Sunday, April 17, 2011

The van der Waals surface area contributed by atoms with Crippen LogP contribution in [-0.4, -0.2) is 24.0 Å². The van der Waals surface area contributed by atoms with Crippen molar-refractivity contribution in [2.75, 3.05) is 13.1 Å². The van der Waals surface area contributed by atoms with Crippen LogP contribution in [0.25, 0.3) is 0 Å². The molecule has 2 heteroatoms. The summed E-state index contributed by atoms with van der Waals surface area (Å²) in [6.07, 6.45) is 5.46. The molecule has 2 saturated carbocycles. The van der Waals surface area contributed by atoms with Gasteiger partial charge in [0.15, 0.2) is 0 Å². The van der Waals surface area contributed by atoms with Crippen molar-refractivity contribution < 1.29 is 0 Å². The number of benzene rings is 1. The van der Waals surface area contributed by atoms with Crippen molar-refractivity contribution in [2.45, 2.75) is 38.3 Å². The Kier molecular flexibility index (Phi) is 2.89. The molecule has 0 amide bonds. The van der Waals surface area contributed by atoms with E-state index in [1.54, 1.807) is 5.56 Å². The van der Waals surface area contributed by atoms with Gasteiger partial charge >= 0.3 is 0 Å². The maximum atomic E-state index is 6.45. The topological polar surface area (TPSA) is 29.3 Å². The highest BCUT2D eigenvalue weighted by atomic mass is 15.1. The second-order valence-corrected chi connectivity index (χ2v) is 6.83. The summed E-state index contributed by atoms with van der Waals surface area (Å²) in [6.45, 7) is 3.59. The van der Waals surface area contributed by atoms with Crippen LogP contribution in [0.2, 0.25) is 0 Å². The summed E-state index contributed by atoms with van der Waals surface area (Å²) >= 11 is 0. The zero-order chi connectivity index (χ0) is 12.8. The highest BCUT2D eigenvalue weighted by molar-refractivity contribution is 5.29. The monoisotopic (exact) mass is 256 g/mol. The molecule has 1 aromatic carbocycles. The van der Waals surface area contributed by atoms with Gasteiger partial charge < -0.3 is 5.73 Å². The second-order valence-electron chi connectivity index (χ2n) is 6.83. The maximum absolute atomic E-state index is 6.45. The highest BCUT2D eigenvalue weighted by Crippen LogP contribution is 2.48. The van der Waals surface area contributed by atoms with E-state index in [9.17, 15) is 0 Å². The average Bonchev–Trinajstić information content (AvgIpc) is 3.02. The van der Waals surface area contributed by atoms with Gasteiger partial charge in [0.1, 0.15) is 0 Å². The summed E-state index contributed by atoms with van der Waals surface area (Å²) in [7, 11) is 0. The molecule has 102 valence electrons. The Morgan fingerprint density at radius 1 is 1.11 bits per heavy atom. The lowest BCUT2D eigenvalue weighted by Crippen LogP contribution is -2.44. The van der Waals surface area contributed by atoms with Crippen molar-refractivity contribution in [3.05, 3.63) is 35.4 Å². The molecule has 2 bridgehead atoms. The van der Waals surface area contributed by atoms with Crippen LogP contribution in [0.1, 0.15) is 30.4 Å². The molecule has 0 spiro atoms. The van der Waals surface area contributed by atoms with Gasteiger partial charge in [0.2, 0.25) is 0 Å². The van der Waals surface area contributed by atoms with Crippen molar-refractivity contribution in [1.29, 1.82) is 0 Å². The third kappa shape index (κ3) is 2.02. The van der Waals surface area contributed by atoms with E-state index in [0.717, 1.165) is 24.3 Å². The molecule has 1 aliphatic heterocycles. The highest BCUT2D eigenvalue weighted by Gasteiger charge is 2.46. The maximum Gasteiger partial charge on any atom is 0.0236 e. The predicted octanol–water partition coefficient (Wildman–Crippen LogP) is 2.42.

Scholars reviewing family law over the last twenty years have described the field as having undergone a revolution. While true, both scholars and family law on the ground have failed to invent a satisfying end to the revolution. This Article takes up that challenge and offers a novel way forward. It identifies two translation challenges that have prevented the revolution from reaching its end. The first challenge is translating reform so that its benefits accrue equally across all kinds of participants – rich and poor, those with lawyers and those without. The second challenge is translating theory into on-the-ground practices useful to family courts. The Article uses the collaborative law movement as an example of the translation problem of unequal access and distribution, and scholarship on family law and emotions as an example of the translation problem of crafting useful on-the-ground practices. To solve both translation challenges, the Article proposes that courts and court-annexed programs build out practices of equipoise. The Article defines equipoise as a mode of processing information and emotions that disrupts habituated and unhelpful interactions between persons, and instead encourages thoughtful engagement with emotions, resulting in reduced adversarialness and constructive problem solving. It considers examples of equipoise practices, some commonplace (role-playing) and some more esoteric (meditation), and demonstrates how such practices can efficiently and productively be translated into court processes that are available to all family law participants. As a result, the Article demonstrates how to invent a satisfying end to the family law revolution.